GaviLax is an adult laxative that is given to children for years. It contains PEG 3350, a chemical like antifreeze (Ethylene Glycol). No one knows the risks in kids. There are reports of neurological and psychiatric side effects, seizures, and behavior disorders.
What is GaviLax?
GaviLAX® (Polyethylene Glycol 3350) powder is an osmotic laxative. It relieves constipation by pulling water from the body into the bowel to soften stools and increase the number of bowel movements. It is made by Gavis Pharmaceuticals.
How Should GaviLax Be Used?
GaviLAX is a powder that is mixed with water and taken by mouth. It is only approved for short-term use (up to 7 days) with a once-daily dose up to 17g. It is only safe for use in adults over 17 years old who suffer occasional constipation. Do not use GaviLax if you have kidney disease, except under the advice and supervision of a doctor.
Is GaviLax Safe for Children?
GaviLax is NOT approved for children or long-term use in anyone. Ask a doctor before giving GaviLax to children under 16 years old. Doctors may recommend GaviLax for children with chronic constipation, but no one knows the short-term risks or long-term health effects because there are no adequate safety studies.
What is PEG 3350?
The laxative in GaviLax is Polyethylene Glycol 3350 (“PEG 3350”). This petroleum-derived chemical is made of Ethylene Glycol, also known as antifreeze, but they are absorbed very differently.
What Your Doctor Doesn’t Tell You
Doctors might tell you PEG 3350 is safe for a child because it is “all-natural,” minimally-absorbed by the body, and hard to overdose. It is true that PEG 3350 is natural — it comes from petroleum, like plastic.
No one knows the “safe” dose of GaviLax for a baby or toddler, so parents usually start with a teaspoon and freely adjust as needed. This can lead to dangerous overdoses of PEG 3350 in children.
GaviLax is minimally absorbed by an adult, but children might be absorbing more than adults — especially very young children who are suffering from chronic constipation or underlying intestinal diseases.
How Do Children Absorb GaviLax?
No one knows. Children with irritated intestinal systems might have less of a barrier against GaviLax. This would help explain the large number of adverse events in kids. Constipation also stretches out the intestines, making them even more permeable, which is why “Leaky Gut Syndrome” is so common in people with digestive diseases.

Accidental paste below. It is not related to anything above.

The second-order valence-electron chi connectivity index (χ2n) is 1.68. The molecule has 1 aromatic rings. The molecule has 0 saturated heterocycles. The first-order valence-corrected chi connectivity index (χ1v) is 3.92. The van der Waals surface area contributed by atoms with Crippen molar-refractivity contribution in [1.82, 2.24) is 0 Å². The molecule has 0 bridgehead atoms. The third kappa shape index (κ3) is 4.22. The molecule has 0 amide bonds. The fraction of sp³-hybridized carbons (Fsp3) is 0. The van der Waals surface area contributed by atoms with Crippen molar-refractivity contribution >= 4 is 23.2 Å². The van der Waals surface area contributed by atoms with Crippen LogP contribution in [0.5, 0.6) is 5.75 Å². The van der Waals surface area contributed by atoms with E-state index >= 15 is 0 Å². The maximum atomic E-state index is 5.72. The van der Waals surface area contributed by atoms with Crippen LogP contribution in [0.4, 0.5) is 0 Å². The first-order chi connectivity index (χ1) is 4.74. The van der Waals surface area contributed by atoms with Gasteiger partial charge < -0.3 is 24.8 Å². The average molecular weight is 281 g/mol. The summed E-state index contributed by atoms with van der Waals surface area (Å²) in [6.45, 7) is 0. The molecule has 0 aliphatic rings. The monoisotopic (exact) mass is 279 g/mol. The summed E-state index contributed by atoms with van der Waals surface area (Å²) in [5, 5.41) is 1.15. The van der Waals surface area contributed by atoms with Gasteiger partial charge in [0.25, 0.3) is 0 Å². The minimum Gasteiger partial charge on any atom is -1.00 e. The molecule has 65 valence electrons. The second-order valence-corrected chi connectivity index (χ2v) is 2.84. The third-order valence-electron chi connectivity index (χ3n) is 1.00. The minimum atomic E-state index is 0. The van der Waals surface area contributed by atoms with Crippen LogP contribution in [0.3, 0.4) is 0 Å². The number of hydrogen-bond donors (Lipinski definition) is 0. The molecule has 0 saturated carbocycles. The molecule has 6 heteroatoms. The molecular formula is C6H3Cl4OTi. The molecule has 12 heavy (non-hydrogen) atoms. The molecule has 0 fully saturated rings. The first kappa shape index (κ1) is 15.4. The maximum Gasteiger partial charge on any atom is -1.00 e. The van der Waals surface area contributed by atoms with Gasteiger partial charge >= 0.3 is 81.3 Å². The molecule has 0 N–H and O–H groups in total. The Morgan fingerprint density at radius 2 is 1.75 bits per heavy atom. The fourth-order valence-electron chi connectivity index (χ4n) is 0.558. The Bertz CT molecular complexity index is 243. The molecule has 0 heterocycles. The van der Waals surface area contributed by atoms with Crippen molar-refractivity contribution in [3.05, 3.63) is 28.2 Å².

Neuropsychiatric Side Effects of PEG 3350
- Obsessive-compulsive behaviors
- Repetitive chewing and sucking
- Mood swings
FDA Safety Investigation into PEG Laxatives
The FDA closed the PEG laxative safety investigation in 2011. Neuropsychiatric events are listed as a “possible side effect” of laxatives like GaviLax. In 2015, the agency awarded a $325,000 grant to a hospital in Philadelphia study how PEG is absorbed by the body of a young child with chronic intestinal problems.
What is the Problem?
Thousands of people have reported metabolic acidosis, neurological, and psychiatric side effects of PEG 3350 laxatives like GaviLax.
In June 2009, the FDA Drug Safety Oversight Board reviewed the reports and warned about metabolic acidosis, a condition where the blood is too acidic. It is also a symptom of antifreeze poisoning. The board also warned about neuropsychiatric events:
“Neuropsychiatric adverse events may include seizures, tremors, tics, headache, anxiety, lethargy, sedation, aggression, rages, obsessive-compulsive behaviors including repetitive chewing and sucking, paranoia and mood swings.”
Antifreeze Chemicals in PEG Laxatives
The FDA said it tested 8 batches of Miralax (PEG 3350) in 2008 after reports of people who had symptoms consistent with antifreeze poisoning. All of the batches tested positive for low levels of the toxic antifreeze chemicals Ethylene Gylcol (EG) and Diethylene Glycol (DEG) left over from manufacturing PEG 3350.
In 2013, the FDA completed another round of tests on 5 different over-the-counter laxatives containing PEG 3350. None had detectable levels of EG or DEG. “The amounts were so low,” the FDA told the New York Times, and “complied with internationally recognized safety standards.”